A. A payor or other third party is not liable for having made a payment or transferred an item of property or any other benefit to a beneficiary designated in a governing instrument who, under this chapter, is not entitled to the payment or item of property, or for having taken any other action in good faith reliance on the beneficiary's apparent entitlement under the terms of the governing instrument, before the payor or other third party received written notice of a claimed lack of entitlement under this chapter. A payor or other third party is liable for a payment made or other action taken after the payor or other third party received written notice of a claimed lack of entitlement under this chapter.

Written notice of a claimed lack of entitlement shall be mailed to the main office or home of the payor or other third party, or to the registered agent of either, by registered or certified mail, return receipt requested, or served upon the payor or other third party in the same manner as process in a civil action. Upon receipt of the written notice of a claimed lack of entitlement, a payor or other third party may pay any amount owed or transfer or deposit any item of property held by it to or with the court having jurisdiction of the probate proceedings relating to the decedent's estate, or if no proceedings have been commenced, to or with the court having jurisdiction of probate proceedings relating to decedents' estates as provided in § 64.2-443 or 64.2-502. The court shall hold the funds or item of property and, upon its determination under this chapter, shall order disbursement in accordance with the determination. Payments, transfers, or deposits made to or with the court discharge the payor or other third party from all claims for the value of amounts paid to or items of property transferred to or deposited with the court.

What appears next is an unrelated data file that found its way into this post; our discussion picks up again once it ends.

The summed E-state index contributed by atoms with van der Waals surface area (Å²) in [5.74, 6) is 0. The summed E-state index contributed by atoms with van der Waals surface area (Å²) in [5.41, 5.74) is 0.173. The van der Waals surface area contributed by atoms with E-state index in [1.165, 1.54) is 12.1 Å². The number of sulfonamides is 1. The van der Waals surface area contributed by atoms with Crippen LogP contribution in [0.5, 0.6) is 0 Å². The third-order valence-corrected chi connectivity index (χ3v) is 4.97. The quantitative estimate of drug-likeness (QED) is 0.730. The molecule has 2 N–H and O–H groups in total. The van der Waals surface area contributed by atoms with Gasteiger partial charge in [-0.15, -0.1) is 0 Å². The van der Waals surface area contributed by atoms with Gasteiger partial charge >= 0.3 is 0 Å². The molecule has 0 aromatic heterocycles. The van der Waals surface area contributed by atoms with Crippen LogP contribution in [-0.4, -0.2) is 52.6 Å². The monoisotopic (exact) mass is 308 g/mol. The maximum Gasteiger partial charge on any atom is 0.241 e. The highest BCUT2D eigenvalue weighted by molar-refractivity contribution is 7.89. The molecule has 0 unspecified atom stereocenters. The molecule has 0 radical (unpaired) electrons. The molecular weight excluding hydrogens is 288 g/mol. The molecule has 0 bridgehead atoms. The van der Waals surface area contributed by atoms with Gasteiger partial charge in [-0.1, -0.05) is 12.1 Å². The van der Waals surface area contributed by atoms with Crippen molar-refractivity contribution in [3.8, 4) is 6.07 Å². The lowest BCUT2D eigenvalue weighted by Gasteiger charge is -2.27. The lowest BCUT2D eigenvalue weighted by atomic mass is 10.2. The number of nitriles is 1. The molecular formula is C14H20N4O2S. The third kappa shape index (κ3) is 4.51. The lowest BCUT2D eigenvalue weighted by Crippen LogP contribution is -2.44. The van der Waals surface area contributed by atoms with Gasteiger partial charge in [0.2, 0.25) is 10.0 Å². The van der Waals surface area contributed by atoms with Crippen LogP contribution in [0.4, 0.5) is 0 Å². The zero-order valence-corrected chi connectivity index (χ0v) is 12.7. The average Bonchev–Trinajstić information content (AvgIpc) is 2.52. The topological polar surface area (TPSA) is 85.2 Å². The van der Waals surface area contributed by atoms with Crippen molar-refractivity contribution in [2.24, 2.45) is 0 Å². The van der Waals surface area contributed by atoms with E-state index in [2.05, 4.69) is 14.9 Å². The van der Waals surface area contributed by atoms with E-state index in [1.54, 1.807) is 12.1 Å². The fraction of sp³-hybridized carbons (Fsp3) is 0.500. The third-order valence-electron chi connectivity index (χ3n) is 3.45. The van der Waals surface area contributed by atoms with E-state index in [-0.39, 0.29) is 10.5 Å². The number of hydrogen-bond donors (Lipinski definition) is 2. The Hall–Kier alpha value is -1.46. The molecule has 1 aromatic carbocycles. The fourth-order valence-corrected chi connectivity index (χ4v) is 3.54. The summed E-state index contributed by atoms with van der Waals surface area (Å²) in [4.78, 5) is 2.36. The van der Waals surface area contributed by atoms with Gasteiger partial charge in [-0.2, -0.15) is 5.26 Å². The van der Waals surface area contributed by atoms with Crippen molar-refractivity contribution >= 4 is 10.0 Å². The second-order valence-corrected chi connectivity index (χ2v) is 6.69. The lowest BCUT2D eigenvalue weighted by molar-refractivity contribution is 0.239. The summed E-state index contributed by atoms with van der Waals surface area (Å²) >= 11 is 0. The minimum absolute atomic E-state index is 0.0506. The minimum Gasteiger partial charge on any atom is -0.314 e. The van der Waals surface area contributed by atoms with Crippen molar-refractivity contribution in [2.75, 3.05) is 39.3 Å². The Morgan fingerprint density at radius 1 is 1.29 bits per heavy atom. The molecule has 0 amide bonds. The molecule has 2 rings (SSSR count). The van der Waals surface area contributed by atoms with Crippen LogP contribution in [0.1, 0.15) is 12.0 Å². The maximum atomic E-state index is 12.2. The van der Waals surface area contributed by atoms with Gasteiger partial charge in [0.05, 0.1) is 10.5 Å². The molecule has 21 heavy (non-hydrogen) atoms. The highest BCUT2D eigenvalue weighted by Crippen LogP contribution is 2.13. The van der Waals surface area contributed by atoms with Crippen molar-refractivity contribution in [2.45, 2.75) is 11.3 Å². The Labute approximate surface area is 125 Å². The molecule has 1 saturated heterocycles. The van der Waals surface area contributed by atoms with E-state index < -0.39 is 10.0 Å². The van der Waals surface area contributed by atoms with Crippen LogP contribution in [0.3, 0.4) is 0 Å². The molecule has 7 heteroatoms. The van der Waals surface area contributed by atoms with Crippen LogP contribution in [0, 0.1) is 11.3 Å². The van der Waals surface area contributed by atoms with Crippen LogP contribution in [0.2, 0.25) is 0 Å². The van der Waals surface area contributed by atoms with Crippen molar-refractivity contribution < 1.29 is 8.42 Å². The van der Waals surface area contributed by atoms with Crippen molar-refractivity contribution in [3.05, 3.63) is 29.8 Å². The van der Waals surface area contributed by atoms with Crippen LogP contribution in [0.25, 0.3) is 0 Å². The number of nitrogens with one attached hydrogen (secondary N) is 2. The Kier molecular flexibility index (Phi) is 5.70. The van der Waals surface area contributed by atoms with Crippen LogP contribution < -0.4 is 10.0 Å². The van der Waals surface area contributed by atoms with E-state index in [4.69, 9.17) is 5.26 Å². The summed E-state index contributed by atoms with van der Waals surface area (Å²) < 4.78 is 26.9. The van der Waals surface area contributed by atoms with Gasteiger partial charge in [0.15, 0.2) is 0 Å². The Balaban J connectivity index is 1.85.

B. A person who purchases property for value and without notice, or who receives a payment or other item of property in partial or full satisfaction of a legally enforceable obligation, is neither obligated under this chapter to return the payment, item of property, or benefit, nor liable under this chapter for the amount of the payment or the value of the item of property or benefit. But a person who, not for value, receives a payment, item of property, or any other benefit to which the person is not entitled under this chapter, is obligated to return the payment, item of property, or benefit, or is personally liable for the amount of the payment or the value of the item of property or benefit, to the person who is entitled to it under this chapter.

If this chapter or any part of this chapter is preempted by federal law with respect to a payment, an item of property, or any other benefit covered by this chapter, a person who, not for value, receives the payment, item of property, or any other benefit to which the person is not entitled is obligated to return the payment, item of property, or benefit, or is personally liable for the amount of the payment or the value of the item of property or benefit, to the person who would have been entitled to it were this chapter or part of this chapter not preempted.

1994, c. 475, § 64.1-104.7; 2012, c. 614.